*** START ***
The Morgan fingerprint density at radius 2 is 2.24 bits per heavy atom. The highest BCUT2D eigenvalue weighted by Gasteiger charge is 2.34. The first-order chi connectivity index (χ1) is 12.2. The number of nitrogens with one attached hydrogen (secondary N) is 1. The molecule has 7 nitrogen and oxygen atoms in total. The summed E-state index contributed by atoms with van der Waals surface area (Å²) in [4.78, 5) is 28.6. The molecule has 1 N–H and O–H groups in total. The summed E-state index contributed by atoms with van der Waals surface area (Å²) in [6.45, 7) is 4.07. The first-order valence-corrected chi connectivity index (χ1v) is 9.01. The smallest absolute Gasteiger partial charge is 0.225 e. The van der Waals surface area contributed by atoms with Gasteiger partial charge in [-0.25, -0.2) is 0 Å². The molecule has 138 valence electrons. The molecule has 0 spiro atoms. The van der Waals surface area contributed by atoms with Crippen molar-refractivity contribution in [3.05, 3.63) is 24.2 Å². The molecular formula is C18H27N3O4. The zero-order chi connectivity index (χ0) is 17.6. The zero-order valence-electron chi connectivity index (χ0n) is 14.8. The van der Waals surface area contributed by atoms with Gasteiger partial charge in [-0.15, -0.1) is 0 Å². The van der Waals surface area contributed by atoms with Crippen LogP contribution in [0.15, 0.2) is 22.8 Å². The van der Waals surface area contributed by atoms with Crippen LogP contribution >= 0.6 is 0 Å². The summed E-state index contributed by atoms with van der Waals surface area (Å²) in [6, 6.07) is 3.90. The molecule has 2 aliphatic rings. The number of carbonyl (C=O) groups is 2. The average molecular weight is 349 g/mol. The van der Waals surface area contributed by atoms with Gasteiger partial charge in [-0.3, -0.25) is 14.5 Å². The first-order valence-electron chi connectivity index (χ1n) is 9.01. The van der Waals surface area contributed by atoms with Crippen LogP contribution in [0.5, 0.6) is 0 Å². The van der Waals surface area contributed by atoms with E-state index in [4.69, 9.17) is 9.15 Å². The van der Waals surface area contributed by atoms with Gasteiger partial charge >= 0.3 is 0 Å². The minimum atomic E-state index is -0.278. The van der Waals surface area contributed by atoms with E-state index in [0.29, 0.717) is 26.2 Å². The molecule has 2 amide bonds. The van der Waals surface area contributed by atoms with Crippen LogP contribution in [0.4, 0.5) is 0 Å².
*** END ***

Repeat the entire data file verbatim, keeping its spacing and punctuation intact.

The Morgan fingerprint density at radius 2 is 2.24 bits per heavy atom. The highest BCUT2D eigenvalue weighted by Gasteiger charge is 2.34. The first-order chi connectivity index (χ1) is 12.2. The number of nitrogens with one attached hydrogen (secondary N) is 1. The molecule has 7 nitrogen and oxygen atoms in total. The summed E-state index contributed by atoms with van der Waals surface area (Å²) in [4.78, 5) is 28.6. The molecule has 1 N–H and O–H groups in total. The summed E-state index contributed by atoms with van der Waals surface area (Å²) in [6.45, 7) is 4.07. The first-order valence-corrected chi connectivity index (χ1v) is 9.01. The smallest absolute Gasteiger partial charge is 0.225 e. The van der Waals surface area contributed by atoms with Gasteiger partial charge in [-0.25, -0.2) is 0 Å². The molecule has 138 valence electrons. The molecule has 0 spiro atoms. The van der Waals surface area contributed by atoms with Crippen molar-refractivity contribution in [3.05, 3.63) is 24.2 Å². The molecular formula is C18H27N3O4. The zero-order chi connectivity index (χ0) is 17.6. The zero-order valence-electron chi connectivity index (χ0n) is 14.8. The van der Waals surface area contributed by atoms with Gasteiger partial charge in [-0.15, -0.1) is 0 Å². The van der Waals surface area contributed by atoms with Crippen LogP contribution in [0.15, 0.2) is 22.8 Å². The van der Waals surface area contributed by atoms with Crippen LogP contribution >= 0.6 is 0 Å². The summed E-state index contributed by atoms with van der Waals surface area (Å²) in [6, 6.07) is 3.90. The molecule has 2 aliphatic rings. The number of carbonyl (C=O) groups is 2. The average molecular weight is 349 g/mol. The van der Waals surface area contributed by atoms with Gasteiger partial charge in [-0.3, -0.25) is 14.5 Å². The first-order valence-electron chi connectivity index (χ1n) is 9.01. The van der Waals surface area contributed by atoms with Crippen LogP contribution in [0.5, 0.6) is 0 Å². The van der Waals surface area contributed by atoms with E-state index in [4.69, 9.17) is 9.15 Å². The van der Waals surface area contributed by atoms with Gasteiger partial charge >= 0.3 is 0 Å². The minimum atomic E-state index is -0.278. The van der Waals surface area contributed by atoms with E-state index in [0.29, 0.717) is 26.2 Å². The molecule has 2 amide bonds. The van der Waals surface area contributed by atoms with Crippen LogP contribution in [0.4, 0.5) is 0 Å².